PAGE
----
The video work 3 Continents (2010) shows Nástio Mosquito holding a speech, proclaiming that he bought Europe, USA and Africa. He explains that he bought Europe’s pride of a Europe that no longer belongs to Europeans. He also talks about Europe’s ignorance of contemporary consequence and ends with the comment that this time Bill Gates has no part in the purchase.
A primary motor in Nástio Mosquito’s work is the creation of characters – relaying their different perspectives in video works, public speeches and live performances.
In the video I am Naked (2005) the character rants desperately to the camera from a basement-like setting, appropriating the role of a mad preacher. ”Who here is” he yells, directly to the audience, demanding a power balance between himself and the viewer. He refuses to submit to the viewer’s gaze and denies the viewers right to judge him.
In 3 Continents, when the black man audaciously proclaims the purchase of Europe and the USA, it’s not primarily its property that is his interest, but the ideas that constitute European and American identity – the world view from which it understands itself and judges the world around them. In this way the work underlines the fact that, the right to define one’s own identity is something to be bought and therefore something an individual can lose ownership over.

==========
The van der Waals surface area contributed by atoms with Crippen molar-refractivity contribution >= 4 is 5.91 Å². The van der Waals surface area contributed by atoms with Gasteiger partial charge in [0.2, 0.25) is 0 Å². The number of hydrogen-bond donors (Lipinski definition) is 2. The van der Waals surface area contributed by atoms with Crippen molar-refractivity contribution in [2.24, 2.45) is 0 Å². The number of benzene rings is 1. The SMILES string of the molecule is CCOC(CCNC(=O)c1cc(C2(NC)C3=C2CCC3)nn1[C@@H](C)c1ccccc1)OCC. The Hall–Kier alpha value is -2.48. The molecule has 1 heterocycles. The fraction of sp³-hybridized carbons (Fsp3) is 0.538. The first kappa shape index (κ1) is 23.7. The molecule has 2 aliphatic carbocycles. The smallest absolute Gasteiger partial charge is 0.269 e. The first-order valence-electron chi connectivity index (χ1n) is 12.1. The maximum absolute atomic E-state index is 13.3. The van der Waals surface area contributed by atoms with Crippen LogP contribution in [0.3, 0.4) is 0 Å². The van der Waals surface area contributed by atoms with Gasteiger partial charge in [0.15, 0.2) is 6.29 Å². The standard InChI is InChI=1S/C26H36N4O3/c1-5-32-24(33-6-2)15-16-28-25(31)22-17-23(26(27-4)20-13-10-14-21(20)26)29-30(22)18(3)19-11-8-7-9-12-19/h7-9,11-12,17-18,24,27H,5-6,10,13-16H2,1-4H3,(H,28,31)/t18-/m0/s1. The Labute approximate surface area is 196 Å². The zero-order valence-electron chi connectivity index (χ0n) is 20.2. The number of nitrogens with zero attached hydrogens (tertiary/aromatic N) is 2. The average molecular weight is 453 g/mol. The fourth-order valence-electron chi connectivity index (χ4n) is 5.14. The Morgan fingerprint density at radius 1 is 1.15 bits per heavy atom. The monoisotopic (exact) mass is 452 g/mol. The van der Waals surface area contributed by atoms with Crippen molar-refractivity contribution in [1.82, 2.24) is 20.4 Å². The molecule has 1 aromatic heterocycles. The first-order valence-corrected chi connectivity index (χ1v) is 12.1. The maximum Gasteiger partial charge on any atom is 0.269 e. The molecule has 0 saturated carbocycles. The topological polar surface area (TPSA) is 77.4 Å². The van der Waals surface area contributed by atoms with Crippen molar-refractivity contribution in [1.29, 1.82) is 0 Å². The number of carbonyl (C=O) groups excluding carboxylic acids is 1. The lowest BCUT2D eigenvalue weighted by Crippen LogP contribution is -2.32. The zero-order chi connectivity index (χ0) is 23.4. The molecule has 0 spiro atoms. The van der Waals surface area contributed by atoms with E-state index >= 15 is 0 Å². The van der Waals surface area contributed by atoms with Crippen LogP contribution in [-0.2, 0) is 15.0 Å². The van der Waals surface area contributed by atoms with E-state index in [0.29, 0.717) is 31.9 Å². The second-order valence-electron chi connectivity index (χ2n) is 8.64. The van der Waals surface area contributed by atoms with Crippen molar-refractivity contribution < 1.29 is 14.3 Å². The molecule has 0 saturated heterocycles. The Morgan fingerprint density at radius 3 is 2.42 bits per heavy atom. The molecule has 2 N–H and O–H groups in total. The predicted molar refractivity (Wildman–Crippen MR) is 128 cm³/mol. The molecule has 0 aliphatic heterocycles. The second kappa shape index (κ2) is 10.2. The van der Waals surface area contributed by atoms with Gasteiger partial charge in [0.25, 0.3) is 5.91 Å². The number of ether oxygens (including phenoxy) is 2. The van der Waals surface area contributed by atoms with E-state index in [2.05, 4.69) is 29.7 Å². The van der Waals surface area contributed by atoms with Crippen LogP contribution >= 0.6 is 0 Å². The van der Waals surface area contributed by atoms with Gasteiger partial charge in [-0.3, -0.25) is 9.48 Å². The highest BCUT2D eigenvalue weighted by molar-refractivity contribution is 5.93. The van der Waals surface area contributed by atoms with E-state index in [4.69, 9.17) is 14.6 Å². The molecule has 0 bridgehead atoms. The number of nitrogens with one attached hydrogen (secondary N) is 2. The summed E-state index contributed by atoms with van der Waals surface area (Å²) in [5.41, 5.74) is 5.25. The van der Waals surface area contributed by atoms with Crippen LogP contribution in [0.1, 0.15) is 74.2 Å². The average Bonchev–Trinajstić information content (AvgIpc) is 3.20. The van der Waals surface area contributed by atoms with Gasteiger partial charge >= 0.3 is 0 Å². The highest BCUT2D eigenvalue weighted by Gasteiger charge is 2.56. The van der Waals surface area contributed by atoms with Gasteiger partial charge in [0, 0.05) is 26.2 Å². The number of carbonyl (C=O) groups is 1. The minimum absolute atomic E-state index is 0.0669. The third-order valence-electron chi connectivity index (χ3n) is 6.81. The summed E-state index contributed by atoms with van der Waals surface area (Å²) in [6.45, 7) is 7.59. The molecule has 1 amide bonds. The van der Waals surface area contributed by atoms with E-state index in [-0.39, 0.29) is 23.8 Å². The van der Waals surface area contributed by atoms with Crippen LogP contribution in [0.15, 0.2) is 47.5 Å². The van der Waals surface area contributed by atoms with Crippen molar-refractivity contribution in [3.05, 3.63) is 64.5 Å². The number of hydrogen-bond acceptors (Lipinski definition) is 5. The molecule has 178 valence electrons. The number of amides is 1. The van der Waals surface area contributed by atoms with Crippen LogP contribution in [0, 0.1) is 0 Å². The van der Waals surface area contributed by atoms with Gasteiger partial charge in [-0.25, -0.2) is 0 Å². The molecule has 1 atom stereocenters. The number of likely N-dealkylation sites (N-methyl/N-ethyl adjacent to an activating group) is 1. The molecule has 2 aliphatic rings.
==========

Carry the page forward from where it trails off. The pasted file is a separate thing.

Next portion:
Many of Mosquito’s works depart from a non-western perspective. He often deals with the specifically African and its imposed identity as a continent of poverty and illegal migration. In 3 Continents he concludes that he has bought Africa, but when trying to figure out what of Africa he has bought, the character gives up with a surrendering gesture: “Fuck Africa”, he says, as if there is nothing left worth buying or not already bought.
Nástio Mosquito is born in Angola in 1981. He has recorded several music albums in the name of Gatuno Eimigrante & Pai De Família. He recently opened a solo show in MOMA, New York and has previously exhibited at the Venice Biennial (2015), Fondazione Prada in Milan, ICA London and the Moscow Biennial for Contemporary Art.
The film installation is shown in connection with Amnesty International’s Human Rights Week, and the international project Question of Will.